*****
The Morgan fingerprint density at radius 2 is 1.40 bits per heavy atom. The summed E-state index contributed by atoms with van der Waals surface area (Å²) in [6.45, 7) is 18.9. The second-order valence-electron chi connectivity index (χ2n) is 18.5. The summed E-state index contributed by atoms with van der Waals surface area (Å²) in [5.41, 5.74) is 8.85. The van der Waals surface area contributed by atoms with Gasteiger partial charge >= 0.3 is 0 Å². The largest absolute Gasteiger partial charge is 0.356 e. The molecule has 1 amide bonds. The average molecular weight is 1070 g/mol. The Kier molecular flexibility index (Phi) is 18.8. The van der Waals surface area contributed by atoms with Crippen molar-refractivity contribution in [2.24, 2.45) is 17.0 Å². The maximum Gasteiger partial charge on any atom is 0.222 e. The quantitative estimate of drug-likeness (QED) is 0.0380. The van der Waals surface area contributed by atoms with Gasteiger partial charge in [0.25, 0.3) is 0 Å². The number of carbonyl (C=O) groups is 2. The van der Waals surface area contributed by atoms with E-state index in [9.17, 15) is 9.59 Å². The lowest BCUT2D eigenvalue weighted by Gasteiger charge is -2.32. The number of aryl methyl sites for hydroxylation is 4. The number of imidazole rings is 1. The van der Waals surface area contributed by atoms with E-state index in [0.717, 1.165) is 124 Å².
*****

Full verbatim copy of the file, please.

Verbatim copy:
The Morgan fingerprint density at radius 2 is 1.40 bits per heavy atom. The summed E-state index contributed by atoms with van der Waals surface area (Å²) in [6.45, 7) is 18.9. The second-order valence-electron chi connectivity index (χ2n) is 18.5. The summed E-state index contributed by atoms with van der Waals surface area (Å²) in [5.41, 5.74) is 8.85. The van der Waals surface area contributed by atoms with Gasteiger partial charge >= 0.3 is 0 Å². The largest absolute Gasteiger partial charge is 0.356 e. The molecule has 1 amide bonds. The average molecular weight is 1070 g/mol. The Kier molecular flexibility index (Phi) is 18.8. The van der Waals surface area contributed by atoms with Crippen molar-refractivity contribution in [2.24, 2.45) is 17.0 Å². The maximum Gasteiger partial charge on any atom is 0.222 e. The quantitative estimate of drug-likeness (QED) is 0.0380. The van der Waals surface area contributed by atoms with Gasteiger partial charge in [0.25, 0.3) is 0 Å². The number of carbonyl (C=O) groups is 2. The van der Waals surface area contributed by atoms with E-state index in [9.17, 15) is 9.59 Å². The lowest BCUT2D eigenvalue weighted by Gasteiger charge is -2.32. The number of aryl methyl sites for hydroxylation is 4. The number of imidazole rings is 1. The van der Waals surface area contributed by atoms with E-state index in [0.717, 1.165) is 124 Å².